The European Automobile Manufacturers’ Association (ACEA) welcomes the publication of guidelines on personal data relating to connected vehicles, drafted by the European Data Protection Board (EDPB), but believes they are too broad in scope and should not be rushed through.
“The automobile industry is committed to providing its customers with a high level of personal data protection,” underlined Eric-Mark Huitema, ACEA Director General. “That is why it is so crucial that these guidelines are made more robust. Indeed, they need to provide authorities across the EU with a good and common understanding of how data protection rules should apply in the field of connected vehicles.”
Connectivity normally implies that vehicles communicate with the outside world, with data being transmitted from one device to another (mobile applications, other vehicles, infrastructure, etc). However, the EDPB guidelines go beyond this to also cover communications that occur within a vehicle. This does not make sense according to ACEA, nor is it consistent with national guidance in several member states, such as France and Germany. Similarly, the guidelines should make clear that vehicle manufacturers become data ‘controllers’ or ‘processors’ only from the moment that data leaves the vehicle.
In addition, the EDPB’s understanding of what constitutes personal data does not accurately reflect the reality of how motor vehicles are used and is too extensive, argues ACEA in a 21-page document setting out the auto industry’s comments on the guidelines. Huitema: “Motor vehicles are different from other products like smartphones in that they have multiple users and therefore multiple potential ‘data subjects’. Whether vehicle data can be considered personal data should be assessed in the context of data processing, considering the impact on the data subject in each case.”
Concretely, some data subjects such as passengers or pedestrians seen by outward-facing cameras or sensors are not identifiable for vehicle manufacturers. Equally, some data such as average fuel consumption or average speed is technical data that is not related to a data subject, and therefore does not have any privacy impact.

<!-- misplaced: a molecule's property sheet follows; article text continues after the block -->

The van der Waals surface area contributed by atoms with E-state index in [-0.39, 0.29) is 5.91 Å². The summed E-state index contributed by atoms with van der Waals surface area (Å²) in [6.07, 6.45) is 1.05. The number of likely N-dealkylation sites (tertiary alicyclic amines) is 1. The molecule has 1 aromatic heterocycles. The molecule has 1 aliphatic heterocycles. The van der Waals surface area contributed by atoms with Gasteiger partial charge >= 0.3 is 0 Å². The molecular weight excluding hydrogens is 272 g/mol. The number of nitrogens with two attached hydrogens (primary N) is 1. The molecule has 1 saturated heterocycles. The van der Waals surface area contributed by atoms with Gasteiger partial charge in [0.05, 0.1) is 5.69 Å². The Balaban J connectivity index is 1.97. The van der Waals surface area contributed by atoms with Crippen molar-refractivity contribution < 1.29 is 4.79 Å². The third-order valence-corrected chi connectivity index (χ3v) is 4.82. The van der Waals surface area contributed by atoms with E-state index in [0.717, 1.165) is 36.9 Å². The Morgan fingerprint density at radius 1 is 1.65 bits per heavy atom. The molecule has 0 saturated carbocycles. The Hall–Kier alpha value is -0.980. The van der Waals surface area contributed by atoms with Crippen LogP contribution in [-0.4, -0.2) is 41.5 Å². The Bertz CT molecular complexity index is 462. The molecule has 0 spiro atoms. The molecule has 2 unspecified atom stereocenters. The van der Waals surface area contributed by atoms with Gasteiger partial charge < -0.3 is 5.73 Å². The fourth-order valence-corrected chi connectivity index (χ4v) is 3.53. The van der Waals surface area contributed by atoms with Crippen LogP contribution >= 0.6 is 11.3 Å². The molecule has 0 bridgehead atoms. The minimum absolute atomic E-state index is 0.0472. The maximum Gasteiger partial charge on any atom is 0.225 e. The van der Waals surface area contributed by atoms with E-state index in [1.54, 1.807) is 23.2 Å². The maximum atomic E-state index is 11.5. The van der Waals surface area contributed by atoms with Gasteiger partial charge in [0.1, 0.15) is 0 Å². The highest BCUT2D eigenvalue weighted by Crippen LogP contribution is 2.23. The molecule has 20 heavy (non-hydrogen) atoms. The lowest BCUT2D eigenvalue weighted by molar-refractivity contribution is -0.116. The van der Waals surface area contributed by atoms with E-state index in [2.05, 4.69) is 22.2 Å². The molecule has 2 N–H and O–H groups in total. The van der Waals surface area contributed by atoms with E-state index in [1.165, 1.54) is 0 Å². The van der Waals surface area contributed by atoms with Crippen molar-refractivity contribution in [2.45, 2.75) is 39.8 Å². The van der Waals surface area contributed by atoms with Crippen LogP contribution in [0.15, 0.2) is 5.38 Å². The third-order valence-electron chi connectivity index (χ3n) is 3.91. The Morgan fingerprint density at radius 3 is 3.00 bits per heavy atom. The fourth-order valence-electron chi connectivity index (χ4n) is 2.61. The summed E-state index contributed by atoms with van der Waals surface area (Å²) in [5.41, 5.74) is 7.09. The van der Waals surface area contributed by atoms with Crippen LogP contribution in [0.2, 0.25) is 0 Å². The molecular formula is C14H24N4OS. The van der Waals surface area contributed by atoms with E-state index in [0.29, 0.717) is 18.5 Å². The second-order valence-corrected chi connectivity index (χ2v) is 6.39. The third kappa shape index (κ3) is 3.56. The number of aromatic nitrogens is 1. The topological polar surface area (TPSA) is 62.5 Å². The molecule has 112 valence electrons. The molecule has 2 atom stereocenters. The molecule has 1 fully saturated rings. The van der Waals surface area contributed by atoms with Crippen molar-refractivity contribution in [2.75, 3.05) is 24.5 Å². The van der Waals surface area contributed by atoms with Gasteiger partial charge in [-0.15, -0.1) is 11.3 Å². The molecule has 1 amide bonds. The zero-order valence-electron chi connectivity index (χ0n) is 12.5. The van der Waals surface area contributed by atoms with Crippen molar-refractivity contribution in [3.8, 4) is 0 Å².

This also means that data subjects should not have the right to delete all vehicle data, contrary to what the EDPB implies. For example, data relating to components (such as the software version) or to the health status of the vehicle (such as diagnostic trouble codes) should not be deleted as this is needed to ensure compliance with product safety and product liability law, to carry out repair and maintenance work and to conduct periodic technical inspections (which are prescribed by EU law).
The draft guidelines provide a detailed assessment of data processing in connected vehicles based on the ePrivacy Directive, even though that Directive is about to be replaced with a new ePrivacy Regulation. If published in their current form, the guidelines would risk being outdated very soon, causing a lot of confusion. ACEA therefore calls on the EDPB to postpone the publication of the guidelines until the content of the new ePrivacy Regulation is known with certainty.
“We think the quality and accuracy of the guidelines are more important than the speed with which they are adopted,” said Mr Huitema. “Our industry stands ready to work with the EDPB to achieve pragmatic and workable guidance that can strengthen customer trust in new connectivity technologies.”